Besides its unprecedented disease-resistance, “Santiam” is an early-maturing hazelnut variety with high yield efficiency, according to Shawn Mehlenbacher, leader of OSU’s longstanding hazelnut breeding program.
Oregon is the top hazelnut producer in the nation, annually producing about 99 percent of the U.S. hazelnut crop. Last year’s Oregon hazelnut harvest earned over $30 million in farm gate sales.
Eastern filbert blight is a fungal disease that forms cankers that slowly girdle branches, limbs and tree trunks, eventually killing the tree. Spores of the disease spread from tree to tree and orchard to orchard. Willamette Valley hazelnut growers first noticed the blight in 1986, which eventually led to the removal of several hundred acres of diseased hazelnut orchards from production in recent years.
“The introduction of ‘Santiam’ is a major step in our efforts to support the state’s hazelnut industry,” said Mehlenbacher. “Santiam” has been released to the public with no restrictions, and hazelnut tree nurseries in the Willamette Valley are currently producing trees for commercial sale through micropropagation (tissue culture) and grafting.
"Seoul" food from Oregon seafood
Last fall, a delegation of South Korean seafood buyers came to the Food Innovation Center in Portland on a mission: to taste Oregon seafood specialties made by Oregon State University chef Wayne Philen.
Philen served specially prepared dishes he developed for Korea’s fast food corporations using premier Oregon salmon, shrimp and crab. The Korean visitors liked what they tasted and returned home to consult with their country’s fast food industry. Continuing the international collaboration this spring, Philen and officials from Oregon’s Department of Agriculture traveled to South Korea to showcase Oregon food to potential Asian clients. From crab and shrimp-stuffed petroli sole to hazelnut marinara, Philen combined Oregon’s finest – including Dungeness crab, sardines, berries, and pears – with flavors of the region to create innovative “Seoul” food.
Visiting with the Koreans gave Philen insight into creating foods that reflect Korean’s taste preferences and lifestyles. Unlike many Americans’ super-sized burger-and-fries meal, Korea’s answer to fast food is cold noodle soup. Philen had to take local tastes and flavors into account when creating potential products.
“Flavors define a culture,” Philen said. “It’s important to travel to countries in order to see how items are flavored and prepared, so that you can develop products that fit into their cuisine.”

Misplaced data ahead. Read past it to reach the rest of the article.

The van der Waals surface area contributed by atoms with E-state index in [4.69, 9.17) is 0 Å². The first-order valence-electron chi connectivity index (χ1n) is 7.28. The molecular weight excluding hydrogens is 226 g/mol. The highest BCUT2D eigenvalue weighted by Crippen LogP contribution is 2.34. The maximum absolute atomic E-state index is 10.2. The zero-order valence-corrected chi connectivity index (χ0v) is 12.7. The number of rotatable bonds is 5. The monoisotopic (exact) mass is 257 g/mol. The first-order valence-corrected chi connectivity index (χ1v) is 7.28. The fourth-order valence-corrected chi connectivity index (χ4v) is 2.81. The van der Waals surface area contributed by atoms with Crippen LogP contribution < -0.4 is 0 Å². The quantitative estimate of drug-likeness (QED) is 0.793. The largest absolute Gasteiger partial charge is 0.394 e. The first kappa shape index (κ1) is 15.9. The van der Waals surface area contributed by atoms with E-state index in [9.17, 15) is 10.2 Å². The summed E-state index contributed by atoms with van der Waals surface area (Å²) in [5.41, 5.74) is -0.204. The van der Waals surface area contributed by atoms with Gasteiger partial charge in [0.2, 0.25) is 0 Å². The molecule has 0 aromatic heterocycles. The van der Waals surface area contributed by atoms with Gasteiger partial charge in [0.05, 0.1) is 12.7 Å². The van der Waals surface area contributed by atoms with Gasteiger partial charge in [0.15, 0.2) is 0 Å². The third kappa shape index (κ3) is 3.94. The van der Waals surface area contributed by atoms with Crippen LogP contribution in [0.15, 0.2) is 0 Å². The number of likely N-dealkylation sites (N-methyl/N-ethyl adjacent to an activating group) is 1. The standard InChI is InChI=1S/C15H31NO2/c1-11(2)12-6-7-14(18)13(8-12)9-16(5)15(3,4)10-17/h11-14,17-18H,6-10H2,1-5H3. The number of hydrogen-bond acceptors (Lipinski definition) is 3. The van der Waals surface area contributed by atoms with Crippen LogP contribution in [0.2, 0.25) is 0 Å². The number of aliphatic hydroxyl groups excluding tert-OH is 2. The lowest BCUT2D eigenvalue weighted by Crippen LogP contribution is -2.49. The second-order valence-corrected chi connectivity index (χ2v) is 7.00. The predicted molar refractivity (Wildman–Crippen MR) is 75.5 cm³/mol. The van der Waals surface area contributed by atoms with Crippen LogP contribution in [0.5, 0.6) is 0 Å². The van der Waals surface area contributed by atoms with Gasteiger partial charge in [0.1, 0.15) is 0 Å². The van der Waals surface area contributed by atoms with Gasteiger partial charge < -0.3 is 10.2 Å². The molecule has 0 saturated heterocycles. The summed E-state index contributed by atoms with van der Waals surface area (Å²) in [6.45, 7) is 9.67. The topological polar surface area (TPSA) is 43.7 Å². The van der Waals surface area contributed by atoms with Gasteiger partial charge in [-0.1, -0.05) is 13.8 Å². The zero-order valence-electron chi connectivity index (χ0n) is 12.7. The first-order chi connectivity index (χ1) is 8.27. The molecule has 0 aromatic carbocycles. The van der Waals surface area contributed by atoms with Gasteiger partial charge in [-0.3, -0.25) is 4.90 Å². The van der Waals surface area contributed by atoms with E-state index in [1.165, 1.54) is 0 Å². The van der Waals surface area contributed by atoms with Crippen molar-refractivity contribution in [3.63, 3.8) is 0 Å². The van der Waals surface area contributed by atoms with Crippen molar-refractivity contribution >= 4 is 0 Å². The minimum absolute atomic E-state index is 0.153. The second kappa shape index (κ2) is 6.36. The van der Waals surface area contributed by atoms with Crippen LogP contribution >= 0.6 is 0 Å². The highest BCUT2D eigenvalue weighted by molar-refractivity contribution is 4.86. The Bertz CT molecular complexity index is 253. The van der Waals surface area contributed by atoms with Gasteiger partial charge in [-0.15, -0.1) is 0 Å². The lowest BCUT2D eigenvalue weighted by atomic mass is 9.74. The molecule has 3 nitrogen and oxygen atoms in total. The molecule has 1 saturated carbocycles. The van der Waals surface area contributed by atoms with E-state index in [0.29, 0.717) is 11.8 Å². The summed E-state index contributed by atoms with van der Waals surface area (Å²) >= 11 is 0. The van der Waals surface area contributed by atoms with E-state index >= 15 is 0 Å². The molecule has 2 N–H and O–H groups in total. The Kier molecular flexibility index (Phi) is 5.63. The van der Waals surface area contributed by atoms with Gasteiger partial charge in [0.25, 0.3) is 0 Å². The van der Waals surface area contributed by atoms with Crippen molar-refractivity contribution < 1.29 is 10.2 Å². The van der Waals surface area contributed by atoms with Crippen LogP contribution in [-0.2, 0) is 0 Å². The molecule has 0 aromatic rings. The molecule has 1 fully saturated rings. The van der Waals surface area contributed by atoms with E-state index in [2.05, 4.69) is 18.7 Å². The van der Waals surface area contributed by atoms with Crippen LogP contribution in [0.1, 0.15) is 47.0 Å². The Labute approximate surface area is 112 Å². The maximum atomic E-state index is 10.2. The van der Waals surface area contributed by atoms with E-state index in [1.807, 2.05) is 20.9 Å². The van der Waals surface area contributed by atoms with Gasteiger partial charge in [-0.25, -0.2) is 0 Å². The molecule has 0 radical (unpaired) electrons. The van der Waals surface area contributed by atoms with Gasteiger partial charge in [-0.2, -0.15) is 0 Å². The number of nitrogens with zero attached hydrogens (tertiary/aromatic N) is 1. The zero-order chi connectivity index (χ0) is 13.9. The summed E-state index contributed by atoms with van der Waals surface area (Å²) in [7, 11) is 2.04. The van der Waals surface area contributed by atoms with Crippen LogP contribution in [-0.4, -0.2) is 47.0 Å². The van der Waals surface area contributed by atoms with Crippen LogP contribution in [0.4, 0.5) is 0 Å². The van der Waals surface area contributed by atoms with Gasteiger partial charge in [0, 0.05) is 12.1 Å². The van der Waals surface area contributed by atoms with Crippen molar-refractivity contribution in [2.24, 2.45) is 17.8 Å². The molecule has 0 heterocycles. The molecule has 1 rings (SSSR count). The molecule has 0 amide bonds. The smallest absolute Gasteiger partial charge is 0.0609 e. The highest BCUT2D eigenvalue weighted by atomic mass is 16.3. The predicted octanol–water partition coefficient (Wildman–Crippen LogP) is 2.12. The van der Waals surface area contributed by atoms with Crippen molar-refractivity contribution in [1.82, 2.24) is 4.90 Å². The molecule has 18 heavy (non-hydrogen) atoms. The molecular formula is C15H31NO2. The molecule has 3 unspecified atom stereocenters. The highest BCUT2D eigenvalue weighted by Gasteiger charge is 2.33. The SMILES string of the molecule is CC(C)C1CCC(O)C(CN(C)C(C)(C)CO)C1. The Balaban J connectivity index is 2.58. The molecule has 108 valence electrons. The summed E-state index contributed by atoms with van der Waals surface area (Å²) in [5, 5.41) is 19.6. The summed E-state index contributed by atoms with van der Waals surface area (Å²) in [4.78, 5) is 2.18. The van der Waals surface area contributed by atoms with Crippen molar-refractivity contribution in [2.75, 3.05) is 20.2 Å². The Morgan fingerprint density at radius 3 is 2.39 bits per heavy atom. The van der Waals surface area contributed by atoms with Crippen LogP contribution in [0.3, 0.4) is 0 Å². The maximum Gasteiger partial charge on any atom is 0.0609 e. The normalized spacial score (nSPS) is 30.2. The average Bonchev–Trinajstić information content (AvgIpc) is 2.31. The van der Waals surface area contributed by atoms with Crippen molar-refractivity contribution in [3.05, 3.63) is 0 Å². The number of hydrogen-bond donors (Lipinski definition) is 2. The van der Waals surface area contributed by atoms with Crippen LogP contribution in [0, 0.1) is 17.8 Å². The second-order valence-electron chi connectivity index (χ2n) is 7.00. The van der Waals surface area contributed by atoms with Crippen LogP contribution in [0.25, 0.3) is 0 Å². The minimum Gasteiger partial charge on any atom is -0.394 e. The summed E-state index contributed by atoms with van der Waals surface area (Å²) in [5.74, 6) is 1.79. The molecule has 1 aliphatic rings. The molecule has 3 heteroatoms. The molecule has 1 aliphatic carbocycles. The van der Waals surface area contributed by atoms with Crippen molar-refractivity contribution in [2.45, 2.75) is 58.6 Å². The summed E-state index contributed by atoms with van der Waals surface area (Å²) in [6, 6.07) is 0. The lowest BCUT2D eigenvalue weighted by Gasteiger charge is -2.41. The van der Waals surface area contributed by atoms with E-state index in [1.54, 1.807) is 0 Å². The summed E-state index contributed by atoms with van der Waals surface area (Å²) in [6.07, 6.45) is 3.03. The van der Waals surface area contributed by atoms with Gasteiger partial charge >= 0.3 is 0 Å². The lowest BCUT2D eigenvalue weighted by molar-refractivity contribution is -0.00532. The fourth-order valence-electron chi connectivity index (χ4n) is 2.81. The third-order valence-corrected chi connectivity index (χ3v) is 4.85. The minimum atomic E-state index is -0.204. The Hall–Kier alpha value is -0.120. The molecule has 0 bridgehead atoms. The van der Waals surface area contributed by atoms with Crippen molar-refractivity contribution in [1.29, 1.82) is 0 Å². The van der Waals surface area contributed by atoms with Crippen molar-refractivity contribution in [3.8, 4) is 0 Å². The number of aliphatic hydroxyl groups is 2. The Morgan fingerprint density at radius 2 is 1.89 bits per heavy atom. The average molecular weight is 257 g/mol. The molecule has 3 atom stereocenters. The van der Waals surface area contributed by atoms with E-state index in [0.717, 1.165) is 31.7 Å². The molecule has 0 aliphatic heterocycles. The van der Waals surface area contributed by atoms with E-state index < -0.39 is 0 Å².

As a result of the international collaboration, Philen developed two new products (an Oregon seafood patty and a seafood-stuffed potato) for one of South Korea’s largest food companies. However, the enthusiastic demand for the products in Korea currently outstrips Oregon’s production capability.
“There are 47 million people in South Korea, in an area half the size of Oregon, so that’s a big market for Oregon products,” Philen said.
The opportunities are not only overseas, he stressed. Any food manufacturer, large or small, can contact the Food Innovation Center, a research partnership between Oregon State University’s Agricultural Experiment Station and the Oregon Department of Agriculture.
“Many restaurant groups are not large enough for their own research and development chefs,” said Philen. That’s where the Food Innovation Center comes in. Although Philen left his position as research chef this summer, the Food Innovation Center will be hiring a new chef soon.
Learn more about the Food Innovation Center:
OSU launches new drought information Web site
Oregon State University Extension Service has developed a new Web site to help people throughout Oregon prepare for drought. The Web site, “Drought in Oregon,” includes online publications and links to information to help Oregonians cope with water shortages at home, in the garden and on the farm.
From this site, Web users can learn how to assess the safety of their well water, what to do (and not do) for lawns and gardens and how to reduce the impact on livestock and land when pastures dry up.